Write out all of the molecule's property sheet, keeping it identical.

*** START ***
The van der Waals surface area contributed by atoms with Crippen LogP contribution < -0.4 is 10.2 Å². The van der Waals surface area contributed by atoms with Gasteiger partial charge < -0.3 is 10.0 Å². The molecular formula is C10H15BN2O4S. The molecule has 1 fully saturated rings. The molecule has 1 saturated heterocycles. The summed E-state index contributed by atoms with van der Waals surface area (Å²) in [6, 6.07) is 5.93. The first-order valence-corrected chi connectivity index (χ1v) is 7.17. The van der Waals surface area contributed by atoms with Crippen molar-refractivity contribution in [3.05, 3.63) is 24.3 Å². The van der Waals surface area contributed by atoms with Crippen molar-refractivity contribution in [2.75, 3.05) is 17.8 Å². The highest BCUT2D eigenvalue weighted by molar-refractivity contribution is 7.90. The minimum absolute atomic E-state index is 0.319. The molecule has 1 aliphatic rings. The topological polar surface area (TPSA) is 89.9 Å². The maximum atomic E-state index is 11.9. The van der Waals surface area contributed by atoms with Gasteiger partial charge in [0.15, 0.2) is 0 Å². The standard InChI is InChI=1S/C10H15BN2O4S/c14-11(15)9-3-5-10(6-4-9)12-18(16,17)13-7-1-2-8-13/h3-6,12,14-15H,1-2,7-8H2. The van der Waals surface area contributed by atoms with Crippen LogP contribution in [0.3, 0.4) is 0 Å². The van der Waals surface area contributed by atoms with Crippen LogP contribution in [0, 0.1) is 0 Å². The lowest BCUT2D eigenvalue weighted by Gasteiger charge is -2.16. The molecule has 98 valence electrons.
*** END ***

The van der Waals surface area contributed by atoms with Crippen LogP contribution < -0.4 is 10.2 Å². The van der Waals surface area contributed by atoms with Gasteiger partial charge < -0.3 is 10.0 Å². The molecular formula is C10H15BN2O4S. The molecule has 1 fully saturated rings. The molecule has 1 saturated heterocycles. The summed E-state index contributed by atoms with van der Waals surface area (Å²) in [6, 6.07) is 5.93. The first-order valence-corrected chi connectivity index (χ1v) is 7.17. The van der Waals surface area contributed by atoms with Crippen molar-refractivity contribution in [3.05, 3.63) is 24.3 Å². The van der Waals surface area contributed by atoms with Crippen molar-refractivity contribution in [2.75, 3.05) is 17.8 Å². The highest BCUT2D eigenvalue weighted by molar-refractivity contribution is 7.90. The minimum absolute atomic E-state index is 0.319. The molecule has 1 aliphatic rings. The topological polar surface area (TPSA) is 89.9 Å². The maximum atomic E-state index is 11.9. The van der Waals surface area contributed by atoms with Gasteiger partial charge in [0.15, 0.2) is 0 Å². The standard InChI is InChI=1S/C10H15BN2O4S/c14-11(15)9-3-5-10(6-4-9)12-18(16,17)13-7-1-2-8-13/h3-6,12,14-15H,1-2,7-8H2. The van der Waals surface area contributed by atoms with Crippen LogP contribution in [0.3, 0.4) is 0 Å². The van der Waals surface area contributed by atoms with Crippen LogP contribution in [0, 0.1) is 0 Å². The lowest BCUT2D eigenvalue weighted by Gasteiger charge is -2.16. The molecule has 98 valence electrons.